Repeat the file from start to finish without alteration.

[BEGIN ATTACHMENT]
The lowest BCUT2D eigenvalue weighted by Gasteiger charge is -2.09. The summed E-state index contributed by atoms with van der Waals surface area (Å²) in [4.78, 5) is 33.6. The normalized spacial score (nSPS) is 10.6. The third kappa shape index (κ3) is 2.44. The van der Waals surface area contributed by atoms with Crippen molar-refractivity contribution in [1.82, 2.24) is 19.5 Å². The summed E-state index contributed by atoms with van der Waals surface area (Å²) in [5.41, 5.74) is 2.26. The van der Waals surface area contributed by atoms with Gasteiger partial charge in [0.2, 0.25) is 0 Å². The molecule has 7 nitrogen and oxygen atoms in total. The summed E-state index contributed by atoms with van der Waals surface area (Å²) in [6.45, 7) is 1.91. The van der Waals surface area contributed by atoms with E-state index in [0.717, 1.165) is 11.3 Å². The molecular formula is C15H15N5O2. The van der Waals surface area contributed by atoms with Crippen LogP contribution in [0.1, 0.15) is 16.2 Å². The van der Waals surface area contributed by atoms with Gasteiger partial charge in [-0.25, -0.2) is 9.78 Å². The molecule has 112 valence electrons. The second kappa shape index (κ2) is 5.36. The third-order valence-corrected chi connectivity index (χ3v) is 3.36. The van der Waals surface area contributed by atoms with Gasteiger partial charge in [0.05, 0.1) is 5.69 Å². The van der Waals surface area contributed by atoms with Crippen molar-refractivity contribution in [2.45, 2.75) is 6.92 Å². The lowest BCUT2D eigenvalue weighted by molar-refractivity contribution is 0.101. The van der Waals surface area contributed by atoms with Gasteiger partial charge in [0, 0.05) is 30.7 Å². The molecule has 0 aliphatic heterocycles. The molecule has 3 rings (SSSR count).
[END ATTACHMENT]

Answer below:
The lowest BCUT2D eigenvalue weighted by Gasteiger charge is -2.09. The summed E-state index contributed by atoms with van der Waals surface area (Å²) in [4.78, 5) is 33.6. The normalized spacial score (nSPS) is 10.6. The third kappa shape index (κ3) is 2.44. The van der Waals surface area contributed by atoms with Crippen molar-refractivity contribution in [1.82, 2.24) is 19.5 Å². The summed E-state index contributed by atoms with van der Waals surface area (Å²) in [5.41, 5.74) is 2.26. The van der Waals surface area contributed by atoms with Gasteiger partial charge in [0.2, 0.25) is 0 Å². The molecule has 7 nitrogen and oxygen atoms in total. The summed E-state index contributed by atoms with van der Waals surface area (Å²) in [6.45, 7) is 1.91. The van der Waals surface area contributed by atoms with E-state index in [0.717, 1.165) is 11.3 Å². The molecular formula is C15H15N5O2. The van der Waals surface area contributed by atoms with Crippen LogP contribution in [0.1, 0.15) is 16.2 Å². The van der Waals surface area contributed by atoms with Gasteiger partial charge in [-0.25, -0.2) is 9.78 Å². The molecule has 112 valence electrons. The second kappa shape index (κ2) is 5.36. The third-order valence-corrected chi connectivity index (χ3v) is 3.36. The van der Waals surface area contributed by atoms with Gasteiger partial charge in [0.05, 0.1) is 5.69 Å². The van der Waals surface area contributed by atoms with Crippen molar-refractivity contribution in [2.45, 2.75) is 6.92 Å². The lowest BCUT2D eigenvalue weighted by molar-refractivity contribution is 0.101. The van der Waals surface area contributed by atoms with Gasteiger partial charge in [0, 0.05) is 30.7 Å². The molecule has 0 aliphatic heterocycles. The molecule has 3 rings (SSSR count).